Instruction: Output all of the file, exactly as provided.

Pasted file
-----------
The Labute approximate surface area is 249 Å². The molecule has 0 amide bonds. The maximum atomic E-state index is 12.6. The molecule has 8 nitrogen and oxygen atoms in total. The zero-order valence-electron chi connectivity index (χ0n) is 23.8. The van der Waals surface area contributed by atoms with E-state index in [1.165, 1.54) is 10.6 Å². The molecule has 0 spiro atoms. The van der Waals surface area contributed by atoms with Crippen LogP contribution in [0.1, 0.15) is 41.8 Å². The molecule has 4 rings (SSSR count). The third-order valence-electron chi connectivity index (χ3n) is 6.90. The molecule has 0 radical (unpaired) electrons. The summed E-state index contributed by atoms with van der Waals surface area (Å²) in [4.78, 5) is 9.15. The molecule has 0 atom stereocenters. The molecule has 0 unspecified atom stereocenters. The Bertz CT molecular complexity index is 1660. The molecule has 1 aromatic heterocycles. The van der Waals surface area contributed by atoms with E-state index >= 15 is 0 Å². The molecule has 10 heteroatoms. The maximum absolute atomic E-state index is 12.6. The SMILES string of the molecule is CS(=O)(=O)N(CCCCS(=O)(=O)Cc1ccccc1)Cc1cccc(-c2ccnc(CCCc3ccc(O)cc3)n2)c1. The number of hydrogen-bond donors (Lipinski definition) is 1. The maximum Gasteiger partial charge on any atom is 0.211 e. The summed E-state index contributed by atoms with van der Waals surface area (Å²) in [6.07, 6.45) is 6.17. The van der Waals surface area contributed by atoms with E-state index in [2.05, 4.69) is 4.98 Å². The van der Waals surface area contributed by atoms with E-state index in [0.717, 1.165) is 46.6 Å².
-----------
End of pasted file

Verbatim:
The Labute approximate surface area is 249 Å². The molecule has 0 amide bonds. The maximum atomic E-state index is 12.6. The molecule has 8 nitrogen and oxygen atoms in total. The zero-order valence-electron chi connectivity index (χ0n) is 23.8. The van der Waals surface area contributed by atoms with E-state index in [1.165, 1.54) is 10.6 Å². The molecule has 0 spiro atoms. The van der Waals surface area contributed by atoms with Crippen LogP contribution in [0.1, 0.15) is 41.8 Å². The molecule has 4 rings (SSSR count). The third-order valence-electron chi connectivity index (χ3n) is 6.90. The molecule has 0 radical (unpaired) electrons. The summed E-state index contributed by atoms with van der Waals surface area (Å²) in [4.78, 5) is 9.15. The molecule has 0 atom stereocenters. The molecule has 0 unspecified atom stereocenters. The Bertz CT molecular complexity index is 1660. The molecule has 1 aromatic heterocycles. The van der Waals surface area contributed by atoms with E-state index >= 15 is 0 Å². The molecule has 10 heteroatoms. The maximum absolute atomic E-state index is 12.6. The SMILES string of the molecule is CS(=O)(=O)N(CCCCS(=O)(=O)Cc1ccccc1)Cc1cccc(-c2ccnc(CCCc3ccc(O)cc3)n2)c1. The number of hydrogen-bond donors (Lipinski definition) is 1. The maximum Gasteiger partial charge on any atom is 0.211 e. The summed E-state index contributed by atoms with van der Waals surface area (Å²) in [6.07, 6.45) is 6.17. The van der Waals surface area contributed by atoms with E-state index in [2.05, 4.69) is 4.98 Å². The van der Waals surface area contributed by atoms with E-state index in [0.717, 1.165) is 46.6 Å².